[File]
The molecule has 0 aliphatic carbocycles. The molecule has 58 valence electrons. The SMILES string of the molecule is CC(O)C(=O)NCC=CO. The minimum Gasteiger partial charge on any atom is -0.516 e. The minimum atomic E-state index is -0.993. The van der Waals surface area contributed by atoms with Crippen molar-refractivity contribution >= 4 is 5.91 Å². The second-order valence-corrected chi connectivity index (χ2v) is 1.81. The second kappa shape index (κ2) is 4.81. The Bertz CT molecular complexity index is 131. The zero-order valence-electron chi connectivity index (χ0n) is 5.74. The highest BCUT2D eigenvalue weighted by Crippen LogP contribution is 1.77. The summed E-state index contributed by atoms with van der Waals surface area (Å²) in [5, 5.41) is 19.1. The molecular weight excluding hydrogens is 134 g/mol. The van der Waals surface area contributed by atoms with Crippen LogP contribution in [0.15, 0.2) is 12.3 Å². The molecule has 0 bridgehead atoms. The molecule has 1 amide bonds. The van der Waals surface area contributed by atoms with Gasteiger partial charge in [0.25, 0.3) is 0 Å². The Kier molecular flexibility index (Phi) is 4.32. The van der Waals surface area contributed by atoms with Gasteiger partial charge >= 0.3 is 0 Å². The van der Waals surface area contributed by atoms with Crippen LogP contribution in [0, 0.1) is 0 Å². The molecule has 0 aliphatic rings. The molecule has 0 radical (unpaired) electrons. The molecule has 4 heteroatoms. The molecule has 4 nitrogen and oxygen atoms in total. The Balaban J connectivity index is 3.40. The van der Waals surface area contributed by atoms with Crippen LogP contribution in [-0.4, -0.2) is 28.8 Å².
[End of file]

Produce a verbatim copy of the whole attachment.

The molecule has 0 aliphatic carbocycles. The molecule has 58 valence electrons. The SMILES string of the molecule is CC(O)C(=O)NCC=CO. The minimum Gasteiger partial charge on any atom is -0.516 e. The minimum atomic E-state index is -0.993. The van der Waals surface area contributed by atoms with Crippen molar-refractivity contribution >= 4 is 5.91 Å². The second-order valence-corrected chi connectivity index (χ2v) is 1.81. The second kappa shape index (κ2) is 4.81. The Bertz CT molecular complexity index is 131. The zero-order valence-electron chi connectivity index (χ0n) is 5.74. The highest BCUT2D eigenvalue weighted by Crippen LogP contribution is 1.77. The summed E-state index contributed by atoms with van der Waals surface area (Å²) in [5, 5.41) is 19.1. The molecular weight excluding hydrogens is 134 g/mol. The van der Waals surface area contributed by atoms with Crippen LogP contribution in [0.15, 0.2) is 12.3 Å². The molecule has 0 bridgehead atoms. The molecule has 1 amide bonds. The van der Waals surface area contributed by atoms with Gasteiger partial charge in [0.25, 0.3) is 0 Å². The Kier molecular flexibility index (Phi) is 4.32. The van der Waals surface area contributed by atoms with Gasteiger partial charge >= 0.3 is 0 Å². The van der Waals surface area contributed by atoms with Crippen LogP contribution in [0, 0.1) is 0 Å². The molecule has 0 aliphatic rings. The molecule has 0 radical (unpaired) electrons. The molecule has 4 heteroatoms. The molecule has 4 nitrogen and oxygen atoms in total. The Balaban J connectivity index is 3.40. The van der Waals surface area contributed by atoms with Crippen LogP contribution in [-0.4, -0.2) is 28.8 Å².